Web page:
Super-Lice Creating Hairy Situation

Super-Lice Creating Hairy Situation

Children And Teacher Playing With Musical Instruments

Most men and women trim, clip, and cut their hair for aesthetic reasons. After all, a survey of 303 female students from Wayne State University found that the overwhelming majority (96%) remove their body hair. What’s more, a survey from Remington Products found that 71% of women prefer men to shave their back hair, 44% of women find it troublesome when this hair is left untouched, and that 40% women think men should shave their chests.

However, if you’re not careful, you may have to wind up getting rid of the hair on your head for a far, far grosser reason: so-called super-lice.
According to a new report, which was presented at the 250th National Meeting and Exposition of the American Chemical Society (ACS), the lice populations of at least 25 states have developed resistances to the over-the-counter treatments doctors and schools widely recommend.

“We are the first group to collect lice samples from a large number of populations across the U.S.,” said Kyong Yoon, Ph.D., who was one of the first to report the phenomenon in the U.S., in 2000. “What we found was that 104 out of the 109 lice populations we tested had high levels of gene mutations, which have been linked to resistance to pyrethroids.”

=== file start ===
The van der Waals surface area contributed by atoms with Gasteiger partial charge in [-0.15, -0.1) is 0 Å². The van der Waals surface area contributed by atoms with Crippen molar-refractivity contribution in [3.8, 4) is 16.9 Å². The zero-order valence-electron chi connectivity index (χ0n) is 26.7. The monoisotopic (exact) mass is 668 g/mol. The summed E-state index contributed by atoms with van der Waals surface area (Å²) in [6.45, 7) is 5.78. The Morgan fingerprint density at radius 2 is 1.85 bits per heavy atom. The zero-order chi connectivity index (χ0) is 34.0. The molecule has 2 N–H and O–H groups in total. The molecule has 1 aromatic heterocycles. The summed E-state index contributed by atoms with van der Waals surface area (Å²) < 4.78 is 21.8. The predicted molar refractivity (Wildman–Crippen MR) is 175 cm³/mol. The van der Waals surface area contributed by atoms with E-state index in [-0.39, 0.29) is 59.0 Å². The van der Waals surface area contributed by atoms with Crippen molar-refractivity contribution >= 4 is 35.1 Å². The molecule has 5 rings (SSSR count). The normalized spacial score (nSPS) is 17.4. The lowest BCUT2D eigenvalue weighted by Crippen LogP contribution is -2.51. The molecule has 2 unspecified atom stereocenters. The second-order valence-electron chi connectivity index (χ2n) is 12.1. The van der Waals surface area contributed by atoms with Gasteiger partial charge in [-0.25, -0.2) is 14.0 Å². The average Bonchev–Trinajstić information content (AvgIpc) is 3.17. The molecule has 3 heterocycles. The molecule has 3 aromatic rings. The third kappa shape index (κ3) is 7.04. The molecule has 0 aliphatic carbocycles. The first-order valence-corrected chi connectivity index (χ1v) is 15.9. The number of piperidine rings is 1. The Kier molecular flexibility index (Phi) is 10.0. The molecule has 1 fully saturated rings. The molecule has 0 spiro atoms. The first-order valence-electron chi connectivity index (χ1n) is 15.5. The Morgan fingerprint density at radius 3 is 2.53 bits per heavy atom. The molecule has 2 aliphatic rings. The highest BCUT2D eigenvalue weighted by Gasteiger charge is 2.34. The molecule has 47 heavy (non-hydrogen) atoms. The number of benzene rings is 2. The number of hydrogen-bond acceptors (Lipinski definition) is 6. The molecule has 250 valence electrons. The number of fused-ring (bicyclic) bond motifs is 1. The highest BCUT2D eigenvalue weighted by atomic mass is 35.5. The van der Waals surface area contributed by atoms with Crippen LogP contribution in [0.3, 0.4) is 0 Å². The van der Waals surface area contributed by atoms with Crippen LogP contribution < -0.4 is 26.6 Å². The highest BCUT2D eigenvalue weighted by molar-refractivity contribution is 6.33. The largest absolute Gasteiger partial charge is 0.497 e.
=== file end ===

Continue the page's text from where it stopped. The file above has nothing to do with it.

Fortunately, lice do not carry disease, according to health experts, which is just one of a myriad of different myths still perpetuated. Lice also do not live in the environment, either — just on heads. This means that there’s no need to wash a child’s clothes, sheets, and stuffed toys, as most think.

The most important myth to debunk is that lice are a sign of poor hygiene. Having lice does not mean a person is dirty. The irony of the situation is that it’s actually quite the opposite — the critters actually prefer clean hair. What’s more, since lice can only be spread from head-to-head contact, such as when two people lean together for a selfie, those with lice are often the ones who are popular and well-liked.

According to Yoon, lice can still be treated with a special fine-toothed comb. Unfortunately, though, combing out lice isn’t easy.

Staff

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